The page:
In 1907, when Val became 21, Victor’s estate was distributed. Olga, then living in Alaska, came to California to receive her share. Emilie had not seen her oldest daughter in over 10 years. Although her husband’s will provided that Emilie and each of the children were to receive equal shares, there was a dispute over the distribution which remained unresolved when Olga returned to Paris in November. Emilie would never see Olga again. The dispute marred Victor’s generosity in giving his share to his mother.
Emilie’s second grandchild, Victor, was born September 17, 1907. Her third grandchild, Barbara, was born August 12, 1909. In 1910, Pete (who was then 32) married. On December 11, 1911, her fourth grandchild, Agnes, was born; and on January 18, 1912, her fifth grandchild, Ted, was born.
In 1912, when Emilie was 65, Val, who had been courted by two suitors, married Phil Heuer, a young insurance salesman, and rejected Dr. Hillegass, who was the principal financial backer of the family business in which her sons were engaged. After her marriage, Dr. Hillegass withdrew his financial support and the brothers’ business collapsed. In an attempt to help her sons keep the business afloat, Emilie may have sold her house. She moved to 691 33rd Street, Oakland where she is listed in the 1913 & 1916 directories with Alec (then 39) and Victor (then 36), both single. 1912 was also the year Pete left his wife and daughter, moved from the Bay Area to Southern California where, after a few months, he disappeared and was not heard from again. These setbacks were followed, in 1913, with the death of Olga, who she had not seen in six years; and in 1914 with the death of her first great-grandchild, Vladimir. That same year, Victor left the Bay Area to take a job in Los Angeles. Except for Alec, who continued to live at her home, Emilie was alone. She felt increasingly lonely. On March 22, 1915, her granddaughter, Ollie Donsky, had a daughter, Olga, Emilie’s second great-grandchild. Both Mother and Daughter were unable to leave Russia and presumably died during the Revolution. The anguish of unsuccessful family efforts to save them added to Emilie’s unhappiness.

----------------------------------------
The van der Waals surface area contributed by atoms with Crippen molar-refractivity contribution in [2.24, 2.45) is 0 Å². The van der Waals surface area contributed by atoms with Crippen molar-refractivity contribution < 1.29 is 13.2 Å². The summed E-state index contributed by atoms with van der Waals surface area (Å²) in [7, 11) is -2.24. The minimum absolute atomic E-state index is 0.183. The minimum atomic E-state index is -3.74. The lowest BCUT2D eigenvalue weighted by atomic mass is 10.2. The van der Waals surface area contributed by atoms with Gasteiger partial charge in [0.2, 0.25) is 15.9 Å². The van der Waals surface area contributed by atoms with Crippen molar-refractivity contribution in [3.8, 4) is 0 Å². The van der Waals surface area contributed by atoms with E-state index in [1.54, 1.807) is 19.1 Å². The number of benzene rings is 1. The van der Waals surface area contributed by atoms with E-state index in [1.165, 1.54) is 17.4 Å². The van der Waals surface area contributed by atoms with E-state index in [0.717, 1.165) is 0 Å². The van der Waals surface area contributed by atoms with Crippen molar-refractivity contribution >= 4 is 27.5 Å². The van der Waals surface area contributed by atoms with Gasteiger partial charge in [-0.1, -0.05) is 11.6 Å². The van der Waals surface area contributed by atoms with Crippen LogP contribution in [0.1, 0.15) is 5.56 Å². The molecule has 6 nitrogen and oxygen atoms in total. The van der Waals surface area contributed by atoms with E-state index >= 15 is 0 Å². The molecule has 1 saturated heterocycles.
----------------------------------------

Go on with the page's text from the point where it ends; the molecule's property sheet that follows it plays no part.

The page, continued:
On January 13, 1920, Emilie’s last grandchild, Herb, was born. Later directories show her address as 693 33rd Street, but this was probably a change of number on the same house. In her later years, after a stroke, she suffered from loss of use of parts of her body and needed nursing care. In a letter of March 13, 1921, Edith wrote that Emilie was: “getting along pretty well,” and had: “almost entirely recovered use of her right arm and leg.” But she continued to need nursing help and was bedridden on July 16, 1922 when Alec married Fannie Cohen, Emilie’s nurse. Some of the family felt Alec married to insure his mother would have a nurse. The marriage lasted less than a year.
In 1922, Edith was less charitable in an observation that Emilie: “sits around and mopes and studies grievances, mostly imaginary.” On November 17, 1926, at age 79, Emilie died intestate of chronic endocorditis. Like her husband, she was cremated. Her remains are at the Oakland Crematorium.
Emilie’s house on 33rd Street was her only asset. On 11/2/28, Edith observed:
“The family is having a great deal of trouble over Grandma Ligda’s estate (the house on 33rd). She made a will and also a deed of trust at different times leaving it to Vic & Alec. It is worth about $4,500 and has been sold recently. The money is in Paul’s hands as executor and administrator appointed by the Court, but neither will nor deed is valid, and now the heirs cannot agree on the division, so it will have to go to Court, and, of course nobody at all will get enough to do any good.”
Emilie survived her husband by 24 years. She lived to know of the birth of all her grandchildren and two great grandchildren, yet her life was marred by the deaths and other tragedies of so many of those near her. One of her sons, three of her daughters, two of her grandchildren, and both of her great grandchildren, neither of whom she ever saw, died during her lifetime. None of the family which returned to Russia survived her. Her son, Alec, suffered permanent brain damage from a beating and required care all of his life. Her son, Pete, disappeared. She did not see Victor after he moved to Hawaii in 1921. Two other children, Paul and Val, were on opposite sides of the family rift resulting from the failure of the family business. Emilie had to be very strong to endure all the emotional upheaval these events left in their wake.
- I attempted to find the record of the marriage in Germany, but was advised that a search of the church records was not successful. ↩
- In 1905, Paul, Pete, Victor, and Val are listed as living with her. In 1906, Alec was also listed. In 1908 and 1910, Pete, Alec, and Val were with her. In 1911, Alec, Val, and Victor were with her. In 1913 and 1916, Alec and Victor are listed as living with her. The 1920 census listed Alec as living with her. ↩